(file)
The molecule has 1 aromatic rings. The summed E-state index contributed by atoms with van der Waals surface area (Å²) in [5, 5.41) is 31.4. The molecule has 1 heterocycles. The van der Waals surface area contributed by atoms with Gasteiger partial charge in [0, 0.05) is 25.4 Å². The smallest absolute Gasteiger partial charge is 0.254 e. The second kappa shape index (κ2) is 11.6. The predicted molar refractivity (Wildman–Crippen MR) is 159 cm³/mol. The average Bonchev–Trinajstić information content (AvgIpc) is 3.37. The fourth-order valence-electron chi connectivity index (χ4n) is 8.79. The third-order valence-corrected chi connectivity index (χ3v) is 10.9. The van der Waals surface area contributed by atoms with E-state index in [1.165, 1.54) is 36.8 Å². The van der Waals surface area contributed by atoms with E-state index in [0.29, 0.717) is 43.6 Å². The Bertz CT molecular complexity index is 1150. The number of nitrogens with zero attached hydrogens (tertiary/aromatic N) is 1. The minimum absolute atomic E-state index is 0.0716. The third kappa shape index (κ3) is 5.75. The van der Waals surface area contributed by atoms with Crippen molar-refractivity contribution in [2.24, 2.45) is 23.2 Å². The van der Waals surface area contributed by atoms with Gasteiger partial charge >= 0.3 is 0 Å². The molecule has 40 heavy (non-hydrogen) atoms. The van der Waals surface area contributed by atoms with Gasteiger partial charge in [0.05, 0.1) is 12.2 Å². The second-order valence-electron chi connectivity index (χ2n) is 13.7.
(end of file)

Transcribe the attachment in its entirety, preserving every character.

The molecule has 1 aromatic rings. The summed E-state index contributed by atoms with van der Waals surface area (Å²) in [5, 5.41) is 31.4. The molecule has 1 heterocycles. The van der Waals surface area contributed by atoms with Gasteiger partial charge in [0, 0.05) is 25.4 Å². The smallest absolute Gasteiger partial charge is 0.254 e. The second kappa shape index (κ2) is 11.6. The predicted molar refractivity (Wildman–Crippen MR) is 159 cm³/mol. The average Bonchev–Trinajstić information content (AvgIpc) is 3.37. The fourth-order valence-electron chi connectivity index (χ4n) is 8.79. The third-order valence-corrected chi connectivity index (χ3v) is 10.9. The van der Waals surface area contributed by atoms with E-state index in [1.165, 1.54) is 36.8 Å². The van der Waals surface area contributed by atoms with E-state index in [0.29, 0.717) is 43.6 Å². The Bertz CT molecular complexity index is 1150. The number of nitrogens with zero attached hydrogens (tertiary/aromatic N) is 1. The minimum absolute atomic E-state index is 0.0716. The third kappa shape index (κ3) is 5.75. The van der Waals surface area contributed by atoms with Crippen molar-refractivity contribution in [2.24, 2.45) is 23.2 Å². The van der Waals surface area contributed by atoms with Gasteiger partial charge >= 0.3 is 0 Å². The molecule has 40 heavy (non-hydrogen) atoms. The van der Waals surface area contributed by atoms with Gasteiger partial charge in [0.05, 0.1) is 12.2 Å². The second-order valence-electron chi connectivity index (χ2n) is 13.7.